9 comments

  • […] The Death of Dinko Šakić Global Voices Online » Croatia: The Death of Dinko Šakić For most people outside the Balkans, the name, Dinko Šakić, the location of Jasenovac, and the […]

  • Shirley Jackson

    Are you trying to incite the murder of Croats? You ignore that the Serbs shot and killed our politicians in the Yugoslav Parliament. You ignore the civil war in Croatia. My Croatian uncle was a partisan hunted by 10,000 SS soldiers from Germany. You ignore that Dalmatia was under Italian occupation. My Croatian father speaks perfect Italian. You ignore that the British Army and Yugoslav Communist Partisans murdered up to 700,000 Croats, including the 200,000-strong Croatian Army, in Bleiburg, Austria at the end of the war.

    “They were not only just as brutal as their Nazi counterparts, but actually even more so” — that’s interesting, because the Ustasha were using Serbian methods.

  • I’ve read through your comment a couple of times and you’ll have to pardon me, but I can’t understand the conclusion that you were wanting to reach.

    If you look in my bio, you will see that I am indeed Croatian myself and have vested a great deal of time studying the history of the country and would be more than happy to discuss anything that you find to be inaccurate or misleading in this article. I do believe that this was an extremely dark point in modern Croatian history. In recent history it has been told in any manner of different versions to further various peoples’ goals (whether they be military or political), which means that it is open to a great deal of interpretation.

    -miquel

  • G.Vuksic

    Today, there is not an honest person that is going to write what really happend during ww2 in Croatia. All these SCRIBBLERS look on yugoslave/serbe’s propaganda from Belgrade and used that propaganda as “facts”. Remember, you SCRIBBLERS, that history is not in your blind mind, but in Croatia, land of Croatia, for which every Croat and every croatian generation rise-up – USTATI – to defand the Holly Land of Croatia, you SCRIBBLERS like it or not. Short and clear>

  • Ustasa were freedom fighters. Articles like this one simply perpetuate over 50 years of lies and propaganda spread by serbo-communists and jewish lobby groups.
    These lies have been used to screen the massive attrocities that they committed against the Croatian people.

    Can you believe that croatian communists have even altered shrines in bleiburg to try and hide their involvement in the slaughter of hundreds of thousands of unarmed Ustasa and other croatian men and women!

    All Croatians wanted was freedom – Germany was just an opportunity for that freedom and Croatia took it.

    Partizans were fighting for communism – Usatsa were fighting for freedom.

    Jasenovac was used as partizan slaughter house – I think you’ll find the bones there are actually croatian!

  • Shane Braddock

    Far from being Croatian freedom fighters, the Ustasa set the cause of Croatian independence back 50 years – they allowed Tito to easily demonize all Croatians in the world’s eyes; they gave Milosevic and his cronies an excuse to attack first.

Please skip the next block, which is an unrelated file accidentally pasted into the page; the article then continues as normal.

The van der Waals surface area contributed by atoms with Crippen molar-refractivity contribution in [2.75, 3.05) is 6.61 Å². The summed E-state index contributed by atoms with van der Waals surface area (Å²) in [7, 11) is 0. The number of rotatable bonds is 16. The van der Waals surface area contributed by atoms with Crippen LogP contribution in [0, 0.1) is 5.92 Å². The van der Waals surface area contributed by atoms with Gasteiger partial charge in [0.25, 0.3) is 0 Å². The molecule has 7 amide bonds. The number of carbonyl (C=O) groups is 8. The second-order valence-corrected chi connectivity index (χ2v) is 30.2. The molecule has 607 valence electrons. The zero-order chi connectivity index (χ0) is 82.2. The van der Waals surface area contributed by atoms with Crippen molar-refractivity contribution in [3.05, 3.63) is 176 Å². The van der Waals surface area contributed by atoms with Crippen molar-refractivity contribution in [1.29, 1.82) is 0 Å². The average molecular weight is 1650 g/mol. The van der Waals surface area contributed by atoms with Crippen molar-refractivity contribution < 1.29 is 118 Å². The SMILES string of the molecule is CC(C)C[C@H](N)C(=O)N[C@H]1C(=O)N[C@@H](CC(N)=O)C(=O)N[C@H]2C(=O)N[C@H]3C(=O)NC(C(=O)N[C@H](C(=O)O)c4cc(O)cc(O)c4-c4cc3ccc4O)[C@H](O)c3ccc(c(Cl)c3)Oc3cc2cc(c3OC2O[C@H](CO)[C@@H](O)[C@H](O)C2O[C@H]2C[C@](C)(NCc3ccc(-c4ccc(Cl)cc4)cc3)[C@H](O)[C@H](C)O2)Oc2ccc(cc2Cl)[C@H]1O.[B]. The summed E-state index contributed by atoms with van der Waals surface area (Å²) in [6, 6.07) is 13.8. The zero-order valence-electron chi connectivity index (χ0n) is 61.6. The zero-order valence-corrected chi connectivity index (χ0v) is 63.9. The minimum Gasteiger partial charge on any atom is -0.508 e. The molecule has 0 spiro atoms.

German generals were sending letters to Berlin describing the Ustasa brutality in the camps. You have to be insane to place the uneducated NDH monkeys on a pedestal.

    Shouldn’t both Croats and Serbs move on from trying to calculate who were the larger historical victims (the last 500 years). Both countries need to face (and apologize for) their pasts. Both were complicit with the Nazis (before and during WW2). Both countries acted like degenerates during the last wars in the 90s.

    And the citizens of both countries continue to have a reputation throughout the world as simple-minded fools – a shame since I know great people in both.

  • Your point is similar to those of Slavenka Drakulić who is a fantastic writer, yet highly unpopular in Croatia due to her stating the fact that Croats need to own up to what they did and move on as a people. If you haven’t read Cafe Europa, I highly recommend it.

  • To Shane Braddock:
    You are simply exposing yourself as either an enemy of Croatia or as a hapless victim of serbo-communist propaganda.
    Let me explain to you again, Croatians fought for freedom – unlike the serbs, we do not murder, rape and pillage. Go to to your local library and I will bet my house that you will find books with fabricated photos of so called Ustasa attrocities. A well respected Australian journalist exposed many of these photos and actually wrote a book about the systamatic campaign of lies by the yugoslav govt. If there were so many attrocities, surely the serbo-communists wouldn’t have to create so much propaganda material????
    You have to ask yourself, why did they want to demonise the Ustasa so much? Answer: to cover their own horrific crimes.

  • Gratius Juda

    Dinko Ljubomir Sakic is the slayer of my kindreds, my people, the Jewish people. I do not heed to Serbian propaganda because I know it is as malicious as the Ustasa one, I blame now nation collectivlly, but Sakic is the worst sort of war-criminal that existed, and no alledged Serbian criminal would overdo his murderous deeds, for he was truelly a monster, who at the age of 23 commanded an extermination camp where at least 100,000 victims parished (Max 500,000). Sakic death pleases me more than many things, yet as his demise cause me unspeakable joy, the terrible deed of Ustasa legitimization at his furenal is enraging. There never was and never will be anything legitimate about the Ustasa, or the NDH, or even the Dombrovani.